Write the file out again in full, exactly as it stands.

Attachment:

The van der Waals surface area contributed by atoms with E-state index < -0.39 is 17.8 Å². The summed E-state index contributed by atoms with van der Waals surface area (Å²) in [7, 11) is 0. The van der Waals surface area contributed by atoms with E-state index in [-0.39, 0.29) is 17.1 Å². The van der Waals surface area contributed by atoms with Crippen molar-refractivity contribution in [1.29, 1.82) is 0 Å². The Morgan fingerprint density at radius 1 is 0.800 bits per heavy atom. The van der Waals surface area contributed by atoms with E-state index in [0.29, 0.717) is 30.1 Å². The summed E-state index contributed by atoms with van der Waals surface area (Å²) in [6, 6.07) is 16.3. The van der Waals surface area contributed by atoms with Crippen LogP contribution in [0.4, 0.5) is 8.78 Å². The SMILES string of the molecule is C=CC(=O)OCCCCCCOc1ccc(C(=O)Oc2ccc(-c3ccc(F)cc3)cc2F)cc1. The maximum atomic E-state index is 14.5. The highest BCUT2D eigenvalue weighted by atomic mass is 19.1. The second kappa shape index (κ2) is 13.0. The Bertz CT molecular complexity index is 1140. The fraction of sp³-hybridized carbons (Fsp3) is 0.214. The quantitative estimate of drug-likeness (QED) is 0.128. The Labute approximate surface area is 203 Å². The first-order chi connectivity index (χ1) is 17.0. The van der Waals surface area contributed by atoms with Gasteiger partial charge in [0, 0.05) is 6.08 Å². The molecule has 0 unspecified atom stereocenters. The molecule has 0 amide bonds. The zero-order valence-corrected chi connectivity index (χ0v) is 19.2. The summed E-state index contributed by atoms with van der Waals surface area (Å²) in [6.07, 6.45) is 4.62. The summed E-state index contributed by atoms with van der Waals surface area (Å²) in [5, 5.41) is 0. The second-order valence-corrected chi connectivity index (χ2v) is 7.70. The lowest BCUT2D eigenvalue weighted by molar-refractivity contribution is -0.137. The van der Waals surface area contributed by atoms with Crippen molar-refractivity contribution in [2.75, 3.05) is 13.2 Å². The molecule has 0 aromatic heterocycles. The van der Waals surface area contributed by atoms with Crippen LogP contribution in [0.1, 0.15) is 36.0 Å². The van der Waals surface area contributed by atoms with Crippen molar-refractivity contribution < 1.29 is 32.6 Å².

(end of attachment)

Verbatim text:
The van der Waals surface area contributed by atoms with E-state index < -0.39 is 17.8 Å². The summed E-state index contributed by atoms with van der Waals surface area (Å²) in [7, 11) is 0. The van der Waals surface area contributed by atoms with E-state index in [-0.39, 0.29) is 17.1 Å². The van der Waals surface area contributed by atoms with Crippen molar-refractivity contribution in [1.29, 1.82) is 0 Å². The Morgan fingerprint density at radius 1 is 0.800 bits per heavy atom. The van der Waals surface area contributed by atoms with E-state index in [0.29, 0.717) is 30.1 Å². The summed E-state index contributed by atoms with van der Waals surface area (Å²) in [6, 6.07) is 16.3. The van der Waals surface area contributed by atoms with Crippen LogP contribution in [0.4, 0.5) is 8.78 Å². The SMILES string of the molecule is C=CC(=O)OCCCCCCOc1ccc(C(=O)Oc2ccc(-c3ccc(F)cc3)cc2F)cc1. The maximum atomic E-state index is 14.5. The highest BCUT2D eigenvalue weighted by atomic mass is 19.1. The second kappa shape index (κ2) is 13.0. The Bertz CT molecular complexity index is 1140. The fraction of sp³-hybridized carbons (Fsp3) is 0.214. The quantitative estimate of drug-likeness (QED) is 0.128. The Labute approximate surface area is 203 Å². The first-order chi connectivity index (χ1) is 17.0. The van der Waals surface area contributed by atoms with Gasteiger partial charge in [0, 0.05) is 6.08 Å². The molecule has 0 unspecified atom stereocenters. The molecule has 0 amide bonds. The zero-order valence-corrected chi connectivity index (χ0v) is 19.2. The summed E-state index contributed by atoms with van der Waals surface area (Å²) in [6.07, 6.45) is 4.62. The summed E-state index contributed by atoms with van der Waals surface area (Å²) in [5, 5.41) is 0. The second-order valence-corrected chi connectivity index (χ2v) is 7.70. The lowest BCUT2D eigenvalue weighted by molar-refractivity contribution is -0.137. The van der Waals surface area contributed by atoms with Crippen molar-refractivity contribution in [2.75, 3.05) is 13.2 Å². The molecule has 0 aromatic heterocycles. The van der Waals surface area contributed by atoms with Crippen LogP contribution in [0.1, 0.15) is 36.0 Å². The van der Waals surface area contributed by atoms with Crippen molar-refractivity contribution < 1.29 is 32.6 Å².